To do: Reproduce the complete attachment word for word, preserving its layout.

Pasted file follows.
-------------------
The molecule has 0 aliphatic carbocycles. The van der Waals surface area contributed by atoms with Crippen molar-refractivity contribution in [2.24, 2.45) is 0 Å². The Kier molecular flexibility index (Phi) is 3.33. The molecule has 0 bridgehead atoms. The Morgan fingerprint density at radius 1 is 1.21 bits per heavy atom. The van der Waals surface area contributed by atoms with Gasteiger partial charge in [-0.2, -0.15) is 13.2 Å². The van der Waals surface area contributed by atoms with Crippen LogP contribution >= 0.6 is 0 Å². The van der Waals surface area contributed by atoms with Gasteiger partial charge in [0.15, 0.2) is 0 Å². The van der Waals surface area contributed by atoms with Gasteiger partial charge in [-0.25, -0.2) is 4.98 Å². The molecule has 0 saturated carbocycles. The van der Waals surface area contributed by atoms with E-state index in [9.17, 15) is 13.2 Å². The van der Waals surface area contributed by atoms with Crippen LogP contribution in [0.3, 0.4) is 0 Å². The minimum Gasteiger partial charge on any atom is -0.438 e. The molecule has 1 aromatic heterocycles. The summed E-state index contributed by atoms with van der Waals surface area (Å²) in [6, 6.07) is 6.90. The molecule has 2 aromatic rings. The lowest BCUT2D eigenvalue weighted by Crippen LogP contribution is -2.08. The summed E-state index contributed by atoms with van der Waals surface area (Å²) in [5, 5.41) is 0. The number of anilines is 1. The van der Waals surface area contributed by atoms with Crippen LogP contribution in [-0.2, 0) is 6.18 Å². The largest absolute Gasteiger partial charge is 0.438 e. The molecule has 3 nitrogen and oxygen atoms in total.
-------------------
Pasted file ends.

The molecule has 0 aliphatic carbocycles. The van der Waals surface area contributed by atoms with Crippen molar-refractivity contribution in [2.24, 2.45) is 0 Å². The Kier molecular flexibility index (Phi) is 3.33. The molecule has 0 bridgehead atoms. The Morgan fingerprint density at radius 1 is 1.21 bits per heavy atom. The van der Waals surface area contributed by atoms with Gasteiger partial charge in [-0.2, -0.15) is 13.2 Å². The van der Waals surface area contributed by atoms with Crippen LogP contribution >= 0.6 is 0 Å². The van der Waals surface area contributed by atoms with Gasteiger partial charge in [0.15, 0.2) is 0 Å². The van der Waals surface area contributed by atoms with Gasteiger partial charge in [-0.25, -0.2) is 4.98 Å². The molecule has 0 saturated carbocycles. The van der Waals surface area contributed by atoms with E-state index in [9.17, 15) is 13.2 Å². The van der Waals surface area contributed by atoms with Crippen LogP contribution in [0.3, 0.4) is 0 Å². The minimum Gasteiger partial charge on any atom is -0.438 e. The molecule has 1 aromatic heterocycles. The summed E-state index contributed by atoms with van der Waals surface area (Å²) in [6, 6.07) is 6.90. The molecule has 2 aromatic rings. The lowest BCUT2D eigenvalue weighted by Crippen LogP contribution is -2.08. The summed E-state index contributed by atoms with van der Waals surface area (Å²) in [5, 5.41) is 0. The number of anilines is 1. The van der Waals surface area contributed by atoms with Crippen LogP contribution in [-0.2, 0) is 6.18 Å². The largest absolute Gasteiger partial charge is 0.438 e. The molecule has 3 nitrogen and oxygen atoms in total.